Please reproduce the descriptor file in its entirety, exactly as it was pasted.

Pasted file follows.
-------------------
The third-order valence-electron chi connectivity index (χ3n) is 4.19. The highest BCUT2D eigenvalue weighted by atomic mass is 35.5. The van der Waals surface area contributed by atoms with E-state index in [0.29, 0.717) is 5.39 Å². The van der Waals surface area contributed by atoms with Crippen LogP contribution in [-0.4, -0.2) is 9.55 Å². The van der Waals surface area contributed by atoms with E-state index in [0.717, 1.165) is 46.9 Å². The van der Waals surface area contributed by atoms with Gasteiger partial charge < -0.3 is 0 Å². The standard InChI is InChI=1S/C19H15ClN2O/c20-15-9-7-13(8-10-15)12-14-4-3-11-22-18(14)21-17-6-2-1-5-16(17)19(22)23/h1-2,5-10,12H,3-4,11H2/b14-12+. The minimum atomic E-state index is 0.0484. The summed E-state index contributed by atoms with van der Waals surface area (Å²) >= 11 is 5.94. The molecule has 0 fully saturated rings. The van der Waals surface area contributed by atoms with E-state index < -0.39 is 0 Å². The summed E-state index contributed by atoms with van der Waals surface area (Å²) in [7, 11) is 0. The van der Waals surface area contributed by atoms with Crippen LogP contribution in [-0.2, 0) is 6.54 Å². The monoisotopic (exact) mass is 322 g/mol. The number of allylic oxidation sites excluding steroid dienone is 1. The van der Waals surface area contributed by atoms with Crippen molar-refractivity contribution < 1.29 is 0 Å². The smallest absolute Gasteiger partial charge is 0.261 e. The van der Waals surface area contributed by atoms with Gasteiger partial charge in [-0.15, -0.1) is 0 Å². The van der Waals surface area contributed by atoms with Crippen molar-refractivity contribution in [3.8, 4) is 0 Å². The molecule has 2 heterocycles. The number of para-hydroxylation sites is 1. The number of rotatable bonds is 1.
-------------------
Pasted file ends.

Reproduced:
The third-order valence-electron chi connectivity index (χ3n) is 4.19. The highest BCUT2D eigenvalue weighted by atomic mass is 35.5. The van der Waals surface area contributed by atoms with E-state index in [0.29, 0.717) is 5.39 Å². The van der Waals surface area contributed by atoms with Crippen LogP contribution in [-0.4, -0.2) is 9.55 Å². The van der Waals surface area contributed by atoms with E-state index in [0.717, 1.165) is 46.9 Å². The van der Waals surface area contributed by atoms with Gasteiger partial charge < -0.3 is 0 Å². The standard InChI is InChI=1S/C19H15ClN2O/c20-15-9-7-13(8-10-15)12-14-4-3-11-22-18(14)21-17-6-2-1-5-16(17)19(22)23/h1-2,5-10,12H,3-4,11H2/b14-12+. The minimum atomic E-state index is 0.0484. The summed E-state index contributed by atoms with van der Waals surface area (Å²) >= 11 is 5.94. The molecule has 0 fully saturated rings. The van der Waals surface area contributed by atoms with E-state index < -0.39 is 0 Å². The summed E-state index contributed by atoms with van der Waals surface area (Å²) in [7, 11) is 0. The van der Waals surface area contributed by atoms with Crippen LogP contribution in [-0.2, 0) is 6.54 Å². The monoisotopic (exact) mass is 322 g/mol. The number of allylic oxidation sites excluding steroid dienone is 1. The van der Waals surface area contributed by atoms with Crippen molar-refractivity contribution < 1.29 is 0 Å². The smallest absolute Gasteiger partial charge is 0.261 e. The van der Waals surface area contributed by atoms with Gasteiger partial charge in [-0.15, -0.1) is 0 Å². The van der Waals surface area contributed by atoms with Crippen molar-refractivity contribution in [3.8, 4) is 0 Å². The molecule has 2 heterocycles. The number of para-hydroxylation sites is 1. The number of rotatable bonds is 1.